Form follows function – or does it?

What is more important in designing furniture: function or form? Should a piece of furniture be designed on the basis of the task to be performed, or should it be designed on the basis of aesthetic appeal? It can of course be both functional, and look good. There is an adage that form follows function, i.e. function is paramount, form is secondary. Most vintage furniture (pre-1950) was both simple and functional. An armoire may have been painted, or had some simple carvings, but most furniture was not the ornate style of French aristocrats. It had to be functional.

At some point we abandoned pure function for some quasi combination of function+form. This may have occurred in the early 1950’s, when advertising began to really sway our perspectives: streamlined objects, coloured appliances, the use of aluminum, plastic etc. in design. Now, when we shop for a piece of furniture, we are often first drawn to aesthetic appeal. For instance, Danish Modern style. – we make the assumption that all pieces are functional, as that is intrinsic to the style, and therefore focus more on aesthetics. Consider the following sideboards. They are all functional, i.e. they hold things, they are all made of a similar material, they all have roughly the same shape.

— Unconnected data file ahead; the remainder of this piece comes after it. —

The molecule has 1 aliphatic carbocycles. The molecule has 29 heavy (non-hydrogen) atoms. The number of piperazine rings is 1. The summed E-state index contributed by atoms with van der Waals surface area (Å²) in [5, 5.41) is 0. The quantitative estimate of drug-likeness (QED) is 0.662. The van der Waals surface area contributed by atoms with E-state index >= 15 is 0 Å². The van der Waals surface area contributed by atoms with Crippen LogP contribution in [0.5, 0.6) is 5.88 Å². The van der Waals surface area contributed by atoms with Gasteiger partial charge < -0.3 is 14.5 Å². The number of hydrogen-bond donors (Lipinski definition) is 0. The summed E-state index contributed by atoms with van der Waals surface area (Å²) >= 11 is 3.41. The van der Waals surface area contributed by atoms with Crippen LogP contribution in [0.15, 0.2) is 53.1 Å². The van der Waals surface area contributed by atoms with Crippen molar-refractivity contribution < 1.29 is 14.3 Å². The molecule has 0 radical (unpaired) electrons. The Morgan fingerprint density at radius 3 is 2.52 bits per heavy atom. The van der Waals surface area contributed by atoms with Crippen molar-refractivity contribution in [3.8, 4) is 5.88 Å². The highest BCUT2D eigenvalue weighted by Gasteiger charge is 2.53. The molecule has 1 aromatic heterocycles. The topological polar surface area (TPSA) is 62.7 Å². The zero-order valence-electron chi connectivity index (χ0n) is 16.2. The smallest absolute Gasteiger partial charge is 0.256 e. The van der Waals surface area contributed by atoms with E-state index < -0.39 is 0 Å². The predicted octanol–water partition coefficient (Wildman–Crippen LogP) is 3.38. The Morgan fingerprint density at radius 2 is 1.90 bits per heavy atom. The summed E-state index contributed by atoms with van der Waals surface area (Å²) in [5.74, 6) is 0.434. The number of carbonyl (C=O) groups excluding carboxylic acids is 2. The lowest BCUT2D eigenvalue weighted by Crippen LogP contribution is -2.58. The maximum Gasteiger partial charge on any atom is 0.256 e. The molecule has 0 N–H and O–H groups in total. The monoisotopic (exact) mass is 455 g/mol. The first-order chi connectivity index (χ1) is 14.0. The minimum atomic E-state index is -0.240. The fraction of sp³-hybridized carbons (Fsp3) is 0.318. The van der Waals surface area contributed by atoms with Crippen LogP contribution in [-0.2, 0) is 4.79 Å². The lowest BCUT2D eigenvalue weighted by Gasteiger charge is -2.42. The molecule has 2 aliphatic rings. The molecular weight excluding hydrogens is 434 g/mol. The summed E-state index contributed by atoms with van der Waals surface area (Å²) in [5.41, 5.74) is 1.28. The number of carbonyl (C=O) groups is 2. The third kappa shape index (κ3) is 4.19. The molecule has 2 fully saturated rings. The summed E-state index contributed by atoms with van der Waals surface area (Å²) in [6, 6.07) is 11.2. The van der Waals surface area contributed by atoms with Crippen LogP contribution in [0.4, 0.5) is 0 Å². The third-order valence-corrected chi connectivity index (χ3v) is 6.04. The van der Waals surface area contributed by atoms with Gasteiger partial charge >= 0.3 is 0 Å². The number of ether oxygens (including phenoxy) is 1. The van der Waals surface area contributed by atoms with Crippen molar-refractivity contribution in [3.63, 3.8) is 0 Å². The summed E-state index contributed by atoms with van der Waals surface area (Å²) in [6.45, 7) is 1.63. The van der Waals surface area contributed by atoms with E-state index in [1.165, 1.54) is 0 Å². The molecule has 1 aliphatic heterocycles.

But which of the sideboards is more aesthetically appealing? The answer of course is in the eye of the beholder, but they all exemplify beauty. Design in the 21st century has evolved to the point where form often eclipses function, because we do not question the latter.


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